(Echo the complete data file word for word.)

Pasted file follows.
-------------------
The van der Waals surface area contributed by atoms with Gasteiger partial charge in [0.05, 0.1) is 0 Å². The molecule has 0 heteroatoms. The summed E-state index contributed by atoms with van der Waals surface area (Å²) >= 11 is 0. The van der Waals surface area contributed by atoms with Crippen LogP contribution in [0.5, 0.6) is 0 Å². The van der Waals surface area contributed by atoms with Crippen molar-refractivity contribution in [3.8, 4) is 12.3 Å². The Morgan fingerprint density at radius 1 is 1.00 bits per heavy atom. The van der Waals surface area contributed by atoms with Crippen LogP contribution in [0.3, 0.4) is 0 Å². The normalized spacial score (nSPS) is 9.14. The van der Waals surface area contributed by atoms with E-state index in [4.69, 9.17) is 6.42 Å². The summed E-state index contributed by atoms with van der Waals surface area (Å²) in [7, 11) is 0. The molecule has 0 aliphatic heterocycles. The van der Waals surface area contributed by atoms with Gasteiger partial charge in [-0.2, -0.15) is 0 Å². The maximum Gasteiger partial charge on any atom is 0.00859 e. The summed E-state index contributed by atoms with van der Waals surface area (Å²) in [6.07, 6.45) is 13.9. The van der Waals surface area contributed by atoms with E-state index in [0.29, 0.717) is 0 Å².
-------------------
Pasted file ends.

The van der Waals surface area contributed by atoms with Gasteiger partial charge in [0.05, 0.1) is 0 Å². The molecule has 0 heteroatoms. The summed E-state index contributed by atoms with van der Waals surface area (Å²) >= 11 is 0. The van der Waals surface area contributed by atoms with Crippen LogP contribution in [0.5, 0.6) is 0 Å². The van der Waals surface area contributed by atoms with Crippen molar-refractivity contribution in [3.8, 4) is 12.3 Å². The Morgan fingerprint density at radius 1 is 1.00 bits per heavy atom. The van der Waals surface area contributed by atoms with Crippen LogP contribution in [0.3, 0.4) is 0 Å². The normalized spacial score (nSPS) is 9.14. The van der Waals surface area contributed by atoms with E-state index in [4.69, 9.17) is 6.42 Å². The summed E-state index contributed by atoms with van der Waals surface area (Å²) in [7, 11) is 0. The molecule has 0 aliphatic heterocycles. The van der Waals surface area contributed by atoms with Gasteiger partial charge in [-0.2, -0.15) is 0 Å². The maximum Gasteiger partial charge on any atom is 0.00859 e. The summed E-state index contributed by atoms with van der Waals surface area (Å²) in [6.07, 6.45) is 13.9. The van der Waals surface area contributed by atoms with E-state index in [0.29, 0.717) is 0 Å².